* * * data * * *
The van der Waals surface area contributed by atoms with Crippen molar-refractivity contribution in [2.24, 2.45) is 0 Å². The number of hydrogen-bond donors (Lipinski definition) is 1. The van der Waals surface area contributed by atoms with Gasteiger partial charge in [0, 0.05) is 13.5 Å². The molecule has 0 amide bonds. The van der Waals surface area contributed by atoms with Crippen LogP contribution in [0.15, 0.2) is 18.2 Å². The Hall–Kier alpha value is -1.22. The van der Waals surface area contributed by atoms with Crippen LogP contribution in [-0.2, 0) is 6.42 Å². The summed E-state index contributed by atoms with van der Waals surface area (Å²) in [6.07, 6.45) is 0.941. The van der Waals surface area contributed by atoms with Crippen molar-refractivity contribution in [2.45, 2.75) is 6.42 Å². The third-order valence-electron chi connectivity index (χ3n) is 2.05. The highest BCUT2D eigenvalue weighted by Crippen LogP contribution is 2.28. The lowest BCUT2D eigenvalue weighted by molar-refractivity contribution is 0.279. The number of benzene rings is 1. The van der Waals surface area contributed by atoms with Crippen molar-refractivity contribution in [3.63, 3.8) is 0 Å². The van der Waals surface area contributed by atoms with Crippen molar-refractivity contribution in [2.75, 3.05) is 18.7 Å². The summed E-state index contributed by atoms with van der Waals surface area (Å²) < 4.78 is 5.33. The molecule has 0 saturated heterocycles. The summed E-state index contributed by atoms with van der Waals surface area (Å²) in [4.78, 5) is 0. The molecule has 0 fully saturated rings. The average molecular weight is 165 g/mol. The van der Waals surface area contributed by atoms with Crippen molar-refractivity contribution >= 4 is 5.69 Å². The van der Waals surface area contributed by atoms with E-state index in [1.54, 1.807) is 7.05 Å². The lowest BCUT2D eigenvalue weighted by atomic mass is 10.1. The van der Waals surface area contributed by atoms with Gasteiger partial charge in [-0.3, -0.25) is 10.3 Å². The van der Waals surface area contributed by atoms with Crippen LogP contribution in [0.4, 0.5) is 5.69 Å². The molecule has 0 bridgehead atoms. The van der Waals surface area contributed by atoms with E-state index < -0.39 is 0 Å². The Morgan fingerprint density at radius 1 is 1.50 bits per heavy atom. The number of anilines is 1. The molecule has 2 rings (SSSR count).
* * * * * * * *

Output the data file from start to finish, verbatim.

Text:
The van der Waals surface area contributed by atoms with Crippen molar-refractivity contribution in [2.24, 2.45) is 0 Å². The number of hydrogen-bond donors (Lipinski definition) is 1. The van der Waals surface area contributed by atoms with Gasteiger partial charge in [0, 0.05) is 13.5 Å². The molecule has 0 amide bonds. The van der Waals surface area contributed by atoms with Crippen LogP contribution in [0.15, 0.2) is 18.2 Å². The Hall–Kier alpha value is -1.22. The van der Waals surface area contributed by atoms with Crippen LogP contribution in [-0.2, 0) is 6.42 Å². The summed E-state index contributed by atoms with van der Waals surface area (Å²) in [6.07, 6.45) is 0.941. The van der Waals surface area contributed by atoms with Crippen molar-refractivity contribution in [2.45, 2.75) is 6.42 Å². The third-order valence-electron chi connectivity index (χ3n) is 2.05. The highest BCUT2D eigenvalue weighted by Crippen LogP contribution is 2.28. The lowest BCUT2D eigenvalue weighted by molar-refractivity contribution is 0.279. The number of benzene rings is 1. The van der Waals surface area contributed by atoms with Crippen molar-refractivity contribution in [3.63, 3.8) is 0 Å². The van der Waals surface area contributed by atoms with Crippen molar-refractivity contribution in [2.75, 3.05) is 18.7 Å². The summed E-state index contributed by atoms with van der Waals surface area (Å²) < 4.78 is 5.33. The molecule has 0 saturated heterocycles. The summed E-state index contributed by atoms with van der Waals surface area (Å²) in [4.78, 5) is 0. The molecule has 0 fully saturated rings. The average molecular weight is 165 g/mol. The van der Waals surface area contributed by atoms with Crippen molar-refractivity contribution >= 4 is 5.69 Å². The van der Waals surface area contributed by atoms with E-state index in [1.54, 1.807) is 7.05 Å². The lowest BCUT2D eigenvalue weighted by atomic mass is 10.1. The van der Waals surface area contributed by atoms with Gasteiger partial charge in [-0.3, -0.25) is 10.3 Å². The van der Waals surface area contributed by atoms with Crippen LogP contribution in [0.4, 0.5) is 5.69 Å². The molecule has 0 bridgehead atoms. The van der Waals surface area contributed by atoms with E-state index < -0.39 is 0 Å². The Morgan fingerprint density at radius 1 is 1.50 bits per heavy atom. The number of anilines is 1. The molecule has 2 rings (SSSR count).